64. Telegram From the Embassy in Libya to the Department of State1

2823. Subject: New Rules for the Oil Game: The Case for a Better Understanding of What They Are.

Summary: Libya’s tactics in securing higher prices for oil, and spreading effects of its success, have dramatized extent of dependence by OECD countries on oil imports as source of energy. Now that effectiveness of restricting vital supply to raise price has been demonstrated by Libya, likelihood that major oil producing countries will be able to overcome their divisions to cooperate in controlling production and raising prices is greatly increased. I am concerned that US Government, our allies and oil companies are no better prepared now to deal with enhanced influence of producing countries and prospective demands for additional price increases by OPEC and/or Libya than they were a few months ago. Rationale of those who call for use of Arab oil as weapon in Middle East conflict also has been strengthened in present circumstances. I believe changes in oil supply and price factors should be examined urgently from standpoint of economic and security requirements of OECD countries. This is not an appeal for maintaining status quo but rather for analysis that would indicate what options may be available and would suggest lines of action or policy adaptions. End summary.
We concluded, as did other observers while Libyan tax-price settlement was taking place three months ago, that new terms for payments to governments would spread rapidly and cause general increase in tax-paid cost of oil throughout Middle East and Africa—a cost to be borne by consumers. This process now is well advanced, but recent events in Libya have had another and even more profound result. Extent of dependence by Western industrial societies upon oil as a source of energy has been exposed, and practicality of controlling supply as means of exerting pressure for raising price of oil has been dramatically demonstrated. Danger in this development is that control over availability and price, which was held by major oil companies through 1950s, will begin to be exercised by governments of producing countries before consuming countries are prepared to deal with consequences of this basic shift.
We have foreseen possibility, as have some oil company executives (e.g. Tripoli 2435)2 that lessons now being learned by oil producing countries may cause them to assert, through OPEC, economic influence which is theirs through control over oil supplies. This has been basic OPEC objective since its formulation in 1960. OPEC has failed, thus far, to realize its potential influence because of diversity of interests among its members and members’ doubts about their own strength. However, latter restraint has been undermined by Libya’s example. We should remember that many oil policy makers in governments of producing countries did not witness Mossadegh’s failure in Iran—as did most senior executives of major oil companies for whom that episode is among their primary professional experiences. Libya’s recent success, and its spreading effects, therefore is more likely to guide thinking of producing country governments than is Iran’s failure of nearly 20 years ago.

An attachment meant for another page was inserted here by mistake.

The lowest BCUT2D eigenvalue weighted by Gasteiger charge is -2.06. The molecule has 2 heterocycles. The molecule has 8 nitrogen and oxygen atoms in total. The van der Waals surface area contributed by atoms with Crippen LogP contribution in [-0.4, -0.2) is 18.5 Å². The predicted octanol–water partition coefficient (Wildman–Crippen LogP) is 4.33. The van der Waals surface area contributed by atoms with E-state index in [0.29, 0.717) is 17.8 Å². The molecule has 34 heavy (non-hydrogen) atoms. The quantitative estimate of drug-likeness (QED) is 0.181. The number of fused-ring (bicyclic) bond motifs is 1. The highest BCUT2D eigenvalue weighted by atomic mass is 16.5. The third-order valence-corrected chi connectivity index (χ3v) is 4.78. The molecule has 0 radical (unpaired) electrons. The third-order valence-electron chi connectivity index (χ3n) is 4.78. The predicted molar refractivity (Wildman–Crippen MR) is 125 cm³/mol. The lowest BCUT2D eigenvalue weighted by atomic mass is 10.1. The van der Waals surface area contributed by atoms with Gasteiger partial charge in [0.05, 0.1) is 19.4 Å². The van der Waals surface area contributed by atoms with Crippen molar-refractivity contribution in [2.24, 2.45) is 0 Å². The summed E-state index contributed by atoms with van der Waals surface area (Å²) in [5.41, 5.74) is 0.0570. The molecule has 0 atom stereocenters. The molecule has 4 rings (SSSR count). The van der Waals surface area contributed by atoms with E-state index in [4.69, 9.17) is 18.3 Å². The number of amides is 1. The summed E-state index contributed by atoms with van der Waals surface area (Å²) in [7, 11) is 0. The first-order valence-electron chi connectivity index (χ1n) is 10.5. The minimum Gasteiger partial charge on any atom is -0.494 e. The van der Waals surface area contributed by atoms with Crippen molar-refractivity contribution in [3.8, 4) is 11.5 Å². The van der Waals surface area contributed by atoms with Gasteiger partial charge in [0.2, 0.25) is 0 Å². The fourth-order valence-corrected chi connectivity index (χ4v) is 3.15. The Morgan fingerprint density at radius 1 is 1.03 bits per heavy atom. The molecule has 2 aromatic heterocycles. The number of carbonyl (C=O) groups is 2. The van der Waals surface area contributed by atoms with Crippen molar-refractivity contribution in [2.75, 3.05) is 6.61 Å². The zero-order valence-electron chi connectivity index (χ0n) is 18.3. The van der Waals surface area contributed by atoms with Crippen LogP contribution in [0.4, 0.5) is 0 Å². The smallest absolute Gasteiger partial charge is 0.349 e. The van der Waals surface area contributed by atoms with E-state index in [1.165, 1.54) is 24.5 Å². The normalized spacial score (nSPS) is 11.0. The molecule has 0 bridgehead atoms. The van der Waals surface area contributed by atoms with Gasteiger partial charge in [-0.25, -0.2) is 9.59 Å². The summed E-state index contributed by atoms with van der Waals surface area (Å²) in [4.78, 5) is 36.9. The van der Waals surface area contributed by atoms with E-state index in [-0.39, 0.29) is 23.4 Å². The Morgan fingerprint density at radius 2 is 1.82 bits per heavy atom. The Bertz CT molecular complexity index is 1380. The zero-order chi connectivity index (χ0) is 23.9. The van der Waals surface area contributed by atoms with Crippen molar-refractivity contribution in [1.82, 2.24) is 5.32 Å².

Certainly, Libya was able to force its will on the oil companies because of combination of circumstances. High rate of growth in energy requirements of developed countries has been emphasized in accelerating demand for oil as a lower-cost and less contaminating fuel than coal. Loss of one million b/d of short-haul crude in Mediterranean—through closure of Tapline and production rationing in Libya—thus came at time when demand had outstripped all projections and crude oil transport capacity was (and is) strained almost to its limit. This weakness in oil supply system, plus unique factors of a large and disparate group of companies operating in Libya and Libya’s cushion of accumulated wealth, made Libyan threat to prohibit exports of companies which refused to meet its payment terms credible and effective. Rapidity with which higher payments have been agreed to by oil companies in other countries has led to conclusion that companies now are sensitive to price demands of any major producing country.